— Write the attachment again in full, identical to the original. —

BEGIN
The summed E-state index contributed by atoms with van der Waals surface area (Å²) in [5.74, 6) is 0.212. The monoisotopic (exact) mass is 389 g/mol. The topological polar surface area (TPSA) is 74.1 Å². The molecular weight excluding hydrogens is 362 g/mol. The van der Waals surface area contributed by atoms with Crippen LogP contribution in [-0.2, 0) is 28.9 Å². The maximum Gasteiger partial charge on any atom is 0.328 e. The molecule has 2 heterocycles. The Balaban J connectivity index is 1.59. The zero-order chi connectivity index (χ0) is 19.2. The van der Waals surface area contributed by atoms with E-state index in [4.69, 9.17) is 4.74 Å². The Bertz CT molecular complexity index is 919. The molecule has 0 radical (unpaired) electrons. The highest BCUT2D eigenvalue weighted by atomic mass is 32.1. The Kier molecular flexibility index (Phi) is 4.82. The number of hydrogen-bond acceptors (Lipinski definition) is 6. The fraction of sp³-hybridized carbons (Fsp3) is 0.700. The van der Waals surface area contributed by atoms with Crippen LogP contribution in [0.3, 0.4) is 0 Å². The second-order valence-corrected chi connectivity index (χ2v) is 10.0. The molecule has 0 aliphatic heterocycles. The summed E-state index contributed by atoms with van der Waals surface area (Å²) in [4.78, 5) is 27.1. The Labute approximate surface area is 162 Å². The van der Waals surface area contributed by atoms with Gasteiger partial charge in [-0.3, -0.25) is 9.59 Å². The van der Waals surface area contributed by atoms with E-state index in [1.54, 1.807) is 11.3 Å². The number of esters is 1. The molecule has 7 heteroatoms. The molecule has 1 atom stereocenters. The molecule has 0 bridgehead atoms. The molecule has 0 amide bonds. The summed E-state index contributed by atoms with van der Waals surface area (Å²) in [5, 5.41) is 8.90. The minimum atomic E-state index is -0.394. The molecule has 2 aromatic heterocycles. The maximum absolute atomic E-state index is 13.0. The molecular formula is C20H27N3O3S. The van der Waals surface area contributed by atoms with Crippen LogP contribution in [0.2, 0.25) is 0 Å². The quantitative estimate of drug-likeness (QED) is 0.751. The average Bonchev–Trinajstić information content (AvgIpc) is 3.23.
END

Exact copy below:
The summed E-state index contributed by atoms with van der Waals surface area (Å²) in [5.74, 6) is 0.212. The monoisotopic (exact) mass is 389 g/mol. The topological polar surface area (TPSA) is 74.1 Å². The molecular weight excluding hydrogens is 362 g/mol. The van der Waals surface area contributed by atoms with Crippen LogP contribution in [-0.2, 0) is 28.9 Å². The maximum Gasteiger partial charge on any atom is 0.328 e. The molecule has 2 heterocycles. The Balaban J connectivity index is 1.59. The zero-order chi connectivity index (χ0) is 19.2. The van der Waals surface area contributed by atoms with E-state index in [4.69, 9.17) is 4.74 Å². The Bertz CT molecular complexity index is 919. The molecule has 0 radical (unpaired) electrons. The highest BCUT2D eigenvalue weighted by atomic mass is 32.1. The Kier molecular flexibility index (Phi) is 4.82. The number of hydrogen-bond acceptors (Lipinski definition) is 6. The fraction of sp³-hybridized carbons (Fsp3) is 0.700. The van der Waals surface area contributed by atoms with Crippen LogP contribution in [0.3, 0.4) is 0 Å². The second-order valence-corrected chi connectivity index (χ2v) is 10.0. The molecule has 0 aliphatic heterocycles. The summed E-state index contributed by atoms with van der Waals surface area (Å²) in [4.78, 5) is 27.1. The Labute approximate surface area is 162 Å². The van der Waals surface area contributed by atoms with Gasteiger partial charge in [-0.3, -0.25) is 9.59 Å². The van der Waals surface area contributed by atoms with E-state index in [1.54, 1.807) is 11.3 Å². The number of esters is 1. The molecule has 7 heteroatoms. The molecule has 1 atom stereocenters. The molecule has 0 bridgehead atoms. The molecule has 0 amide bonds. The summed E-state index contributed by atoms with van der Waals surface area (Å²) in [5, 5.41) is 8.90. The minimum atomic E-state index is -0.394. The molecule has 2 aromatic heterocycles. The maximum absolute atomic E-state index is 13.0. The molecular formula is C20H27N3O3S. The van der Waals surface area contributed by atoms with Crippen LogP contribution in [0.2, 0.25) is 0 Å². The quantitative estimate of drug-likeness (QED) is 0.751. The average Bonchev–Trinajstić information content (AvgIpc) is 3.23.